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Changes to the SameSite Cookie in KB4534271 and other updates

SameSite cookie prevents cross-site request forgery (CSRF) attacks by restricting the usage of third-party resources in web applications. Resource examples are the URLs in GET, POST, link, iframe, Ajax, image etc. If a URL is different than the actual web application’s URL, it means that it’s a third-party resource.

Imagine that you are accessing mysite.com but that site is calling backgrounds.com for a background image. That background image is a third-party resource in this scenario.

.NET Frameworks updates (especially KB4534271) in November 2019, December 2019, and January 2020 made important changes to the default behavior of the SameSite cookie. In the last few weeks, I came across several cases where these changes caused issues with the session management and authentication process.

Here is a list of Windows updates that implement changes related to the SameSite cookie.

For more information about CSRF (Cross-Site Request Forgery) attack prevention, check this out: Anti-forgery token and anti-forgery cookie related issues

What changed about SameSite cookie?

Long story short: The IETF’s January 2020 proposal came into effect with the latest .NET Framework updates. After these updates, ASP.NET started adding

  • SameSite=Lax for Session and Auth cookies
  • SameSite=None for all other cookies

The previous standard (introduced in 2016 proposal) enforced null if there is no SameSite cookie defined. However, the new standard enforces Lax or None depending on the cookie type (refer to the short list above).

How new changes cause issues?

SameSite=Lax restricts the usage of third-party resources in POST, iframe, Ajax, and Image sources. This causes applications to partially or completely break.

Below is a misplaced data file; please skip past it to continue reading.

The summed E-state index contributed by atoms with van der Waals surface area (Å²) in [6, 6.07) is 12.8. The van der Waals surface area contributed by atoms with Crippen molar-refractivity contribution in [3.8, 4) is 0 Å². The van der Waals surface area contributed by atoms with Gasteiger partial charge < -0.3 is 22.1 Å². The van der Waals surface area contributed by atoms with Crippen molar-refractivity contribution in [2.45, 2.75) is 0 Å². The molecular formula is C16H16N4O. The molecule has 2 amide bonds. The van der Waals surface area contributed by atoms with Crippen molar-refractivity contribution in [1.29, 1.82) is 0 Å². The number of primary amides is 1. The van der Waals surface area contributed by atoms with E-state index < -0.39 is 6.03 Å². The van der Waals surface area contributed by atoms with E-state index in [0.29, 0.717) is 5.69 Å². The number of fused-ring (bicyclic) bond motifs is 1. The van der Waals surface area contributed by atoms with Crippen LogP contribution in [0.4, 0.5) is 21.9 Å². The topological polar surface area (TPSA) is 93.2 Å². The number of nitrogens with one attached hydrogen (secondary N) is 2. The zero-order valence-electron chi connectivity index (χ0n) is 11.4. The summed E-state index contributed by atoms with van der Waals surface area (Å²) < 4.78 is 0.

SameSite=None doesn’t enforce any restrictions (accepts third-party resources for Link, Prerender, GET, POST, iframe, Ajax, and Image). However, older browsers treat this setting as SameSite=Strict because they don’t recognize the keyword None. This situation causes major issues in web applications as the Strict setting blocks usage of third-party resources.

SameSite cookie changes
Image source

How to solve these issues?

If your clients have NEWER versions of the browsers (Chrome v80+, Firefox v72+)

you can enforce your application to use SameSite=None. In order to do this, add the cookieSameSite=None attribute to the following lines in web.config file:

<authentication mode="Forms">
    <forms ..... cookieSameSite="None" />

<sessionState cookieSameSite="None" />

If your clients have OLDER versions of the browsers

Try omitting the SameSite cookie all together with the following change in web.config:

    <add key=”aspnet:SuppressSameSiteNone” value=”true” />

I noticed that this setting doesn’t always work as expected. In this case, the best approach is to implement code into the application to detect the browser version and set the SameSite value accordingly (Set it to null for older browsers, None for newer browsers). For more information and code samples about browser detection and related logic:

Note: You need to use .NET Framework 4.7.2 or a newer version in order to be able set SameSite cookie in your code.

If you want to turn off the SameSite usage in Safari, check my other blog post out: How to turn off SameSite cookie attribute?

Ned Sahin

Blogger for 20 years. Former Microsoft Engineer. Author of six books. I love creating helpful content and sharing with the world. Reach me out for any questions or feedback.

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